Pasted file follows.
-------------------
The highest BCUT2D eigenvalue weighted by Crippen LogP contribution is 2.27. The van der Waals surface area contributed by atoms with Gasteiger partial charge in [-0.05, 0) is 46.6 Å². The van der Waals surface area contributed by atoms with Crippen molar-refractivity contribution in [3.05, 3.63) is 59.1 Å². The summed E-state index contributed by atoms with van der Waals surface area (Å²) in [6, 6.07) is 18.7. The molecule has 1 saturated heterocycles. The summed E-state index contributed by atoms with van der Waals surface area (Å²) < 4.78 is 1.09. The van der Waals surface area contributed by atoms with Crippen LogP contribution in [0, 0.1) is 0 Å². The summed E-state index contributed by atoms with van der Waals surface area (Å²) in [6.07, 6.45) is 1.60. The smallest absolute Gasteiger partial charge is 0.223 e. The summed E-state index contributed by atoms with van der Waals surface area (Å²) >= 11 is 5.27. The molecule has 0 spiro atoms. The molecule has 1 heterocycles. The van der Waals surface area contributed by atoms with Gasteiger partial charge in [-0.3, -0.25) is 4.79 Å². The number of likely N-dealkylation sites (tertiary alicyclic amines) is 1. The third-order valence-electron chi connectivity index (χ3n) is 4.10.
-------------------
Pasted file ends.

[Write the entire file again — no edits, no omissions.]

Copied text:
The highest BCUT2D eigenvalue weighted by Crippen LogP contribution is 2.27. The van der Waals surface area contributed by atoms with Gasteiger partial charge in [-0.05, 0) is 46.6 Å². The van der Waals surface area contributed by atoms with Crippen molar-refractivity contribution in [3.05, 3.63) is 59.1 Å². The summed E-state index contributed by atoms with van der Waals surface area (Å²) in [6, 6.07) is 18.7. The molecule has 1 saturated heterocycles. The summed E-state index contributed by atoms with van der Waals surface area (Å²) < 4.78 is 1.09. The van der Waals surface area contributed by atoms with Crippen LogP contribution in [0, 0.1) is 0 Å². The summed E-state index contributed by atoms with van der Waals surface area (Å²) in [6.07, 6.45) is 1.60. The smallest absolute Gasteiger partial charge is 0.223 e. The summed E-state index contributed by atoms with van der Waals surface area (Å²) >= 11 is 5.27. The molecule has 0 spiro atoms. The molecule has 1 heterocycles. The van der Waals surface area contributed by atoms with Gasteiger partial charge in [-0.3, -0.25) is 4.79 Å². The number of likely N-dealkylation sites (tertiary alicyclic amines) is 1. The third-order valence-electron chi connectivity index (χ3n) is 4.10.